by Stella Creasy MP
Some facts are already depressingly familiar: the spending review will put half a million public sector workers out of a job; another half a million people in the private sector are expected to be fired as the economy slows. Measures which support family incomes – whether tax credits, child benefit or the child trust fund and the savings gateway – are being stripped away. It is the perfect storm that occurs when liberal and conservative dogma are combined: a government imposing draconian cuts with one hand and taking away mechanisms to help people stay afloat with the other.
Here’s a consequence of the budget less widely publicised: the (loan) sharks are now circling Britain’s poorest families, watching them struggle financially and sensing a business opportunity. Indeed, the dishonestly named Peter Crook, chief executive of Provident, is delighted with the turn in events. It is no coincidence that following the comprehensive spending review his company’s share price rocketed by 5%. Provident offers short-term credit with a typical APR of 272% to those for whom banks and credit cards are out of reach – mainly women, the low paid and those with poor credit histories. It is a company that makes money by locking people into cycles of debt, interest on debt, late payment charges and interest on late payment charges.
And Peter Crook isn’t the only one. Here in my constituency of Walthamstow, shops offering payday loans and hire purchase agreements at rates averaging 444% pockmark our high street. I get people in my advice surgeries whose lives have been made a misery by these companies, as their families live under the constant threat of repossession or bankruptcy. Meanwhile, our fantastic local credit union is growing quickly as it seeks to serve a community facing severe financial hardship.
In 2005 senior members of this government including Nick Clegg, Vince Cable, Danny Alexander and Ed Vaizey all signed an EDM calling for action on the interest rates these legal loan sharks charge. In 2010, despite repeated requests, I cannot get them even to acknowledge the need to protect the poorest in our society from credit exploitation. It’s not just me. They seem intent on ignoring the excellent work done by the End Legal Loan Sharking Campaign and the Better Banking Campaign on this subject too. The coalition agreement promises action on excessive interest rates for store and credit cards, but that will do nothing for those for whom this avenue of credit is closed. The government talks of fairness, but how can it be fair to ignore that the people paying the highest rates on loans are those who can least afford it?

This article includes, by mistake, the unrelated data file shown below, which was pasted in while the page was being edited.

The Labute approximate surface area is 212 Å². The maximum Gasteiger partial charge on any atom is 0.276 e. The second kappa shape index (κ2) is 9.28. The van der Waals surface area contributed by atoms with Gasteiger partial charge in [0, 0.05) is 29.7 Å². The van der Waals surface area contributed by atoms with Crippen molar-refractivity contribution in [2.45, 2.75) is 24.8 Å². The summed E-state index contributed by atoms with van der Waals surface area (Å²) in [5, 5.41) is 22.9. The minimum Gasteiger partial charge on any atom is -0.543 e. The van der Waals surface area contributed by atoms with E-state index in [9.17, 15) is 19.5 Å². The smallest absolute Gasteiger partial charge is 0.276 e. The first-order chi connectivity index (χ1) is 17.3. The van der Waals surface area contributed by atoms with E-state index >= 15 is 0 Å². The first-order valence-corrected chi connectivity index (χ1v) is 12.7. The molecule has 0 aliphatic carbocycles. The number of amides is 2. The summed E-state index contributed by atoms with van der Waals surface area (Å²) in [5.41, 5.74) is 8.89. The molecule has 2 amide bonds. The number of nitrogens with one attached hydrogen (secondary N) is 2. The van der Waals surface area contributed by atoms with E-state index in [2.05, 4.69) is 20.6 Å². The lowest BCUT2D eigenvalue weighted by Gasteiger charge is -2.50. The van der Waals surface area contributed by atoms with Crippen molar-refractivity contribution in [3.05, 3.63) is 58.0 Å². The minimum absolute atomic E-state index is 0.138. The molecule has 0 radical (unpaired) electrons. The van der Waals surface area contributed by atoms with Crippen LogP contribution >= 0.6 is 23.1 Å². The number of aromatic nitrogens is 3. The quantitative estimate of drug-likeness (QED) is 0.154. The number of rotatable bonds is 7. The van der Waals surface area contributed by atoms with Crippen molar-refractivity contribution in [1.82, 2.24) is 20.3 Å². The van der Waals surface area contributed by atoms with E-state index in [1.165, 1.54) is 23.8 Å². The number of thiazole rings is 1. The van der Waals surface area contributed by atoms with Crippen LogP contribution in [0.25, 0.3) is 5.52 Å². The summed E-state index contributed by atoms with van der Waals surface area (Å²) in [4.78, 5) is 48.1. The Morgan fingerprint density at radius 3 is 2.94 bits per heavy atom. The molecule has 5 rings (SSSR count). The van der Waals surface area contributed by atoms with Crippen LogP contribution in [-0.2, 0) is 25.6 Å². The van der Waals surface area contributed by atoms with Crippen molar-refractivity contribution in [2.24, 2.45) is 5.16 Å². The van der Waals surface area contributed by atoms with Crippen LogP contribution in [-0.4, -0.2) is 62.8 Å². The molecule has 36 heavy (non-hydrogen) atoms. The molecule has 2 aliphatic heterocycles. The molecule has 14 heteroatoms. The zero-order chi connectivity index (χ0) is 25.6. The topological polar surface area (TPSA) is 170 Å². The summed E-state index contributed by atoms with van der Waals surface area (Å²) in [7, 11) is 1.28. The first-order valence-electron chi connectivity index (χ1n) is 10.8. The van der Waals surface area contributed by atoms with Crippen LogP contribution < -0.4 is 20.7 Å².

Next Wednesday I am introducing legislation in parliament – the consumer credit (regulation and advice) bill – to shame them into action. It seeks to confront legal loan sharking by introducing a cap on the total lending rate that can be charged for providing credit, including any late payment and default charges. This serves to prevent extortion by limiting the total amount that lenders can charge, without setting an arbitrary interest rate cap that could end payday loans altogether and so unwittingly increase the market for illegal loan sharking. It also seeks to impose a levy on consumer credit agencies to pay for debt counselling and advice services. Just as the drinks industry came together to recognise their responsibilities through instigating Drink Aware, so it is right that the banks do the same for those who get into financial difficulties.
The bill also aims to improve access to the valuable service that credit unions provide by integrating them with the post office network, and to give greater powers for local authorities to veto licences for high-street credit agencies. Taken together, this package of measures makes a concerted and focused effort to tackle problems associated with increasing amounts of personal debt – problems which are only set to get worse after the government’s spending review has left people facing reduced public services, tax credit and benefit cuts, pay freezes and unemployment.
I’m asking other MPs to join me in Parliament that day and show the strength of support for action on these matters. The department for business, innovation and skills is holding a review of consumer credit and personal insolvency. We must challenge this government to ensure that this review takes into account the threat that legal loan sharking poses to the most vulnerable people in our society. We must also challenge our consumer credit industry to do more to help those people whose financial desperation form its profit margins.
Please ask your MP to join me on 3 November or sign early day motion 872 on the subject. Don’t let Vince Cable think he can forget the poorest consumers in our society – the people who rely on progressive politics need and deserve nothing less.
Stella Creasy is Labour and Co-Operative MP for Walthamstow.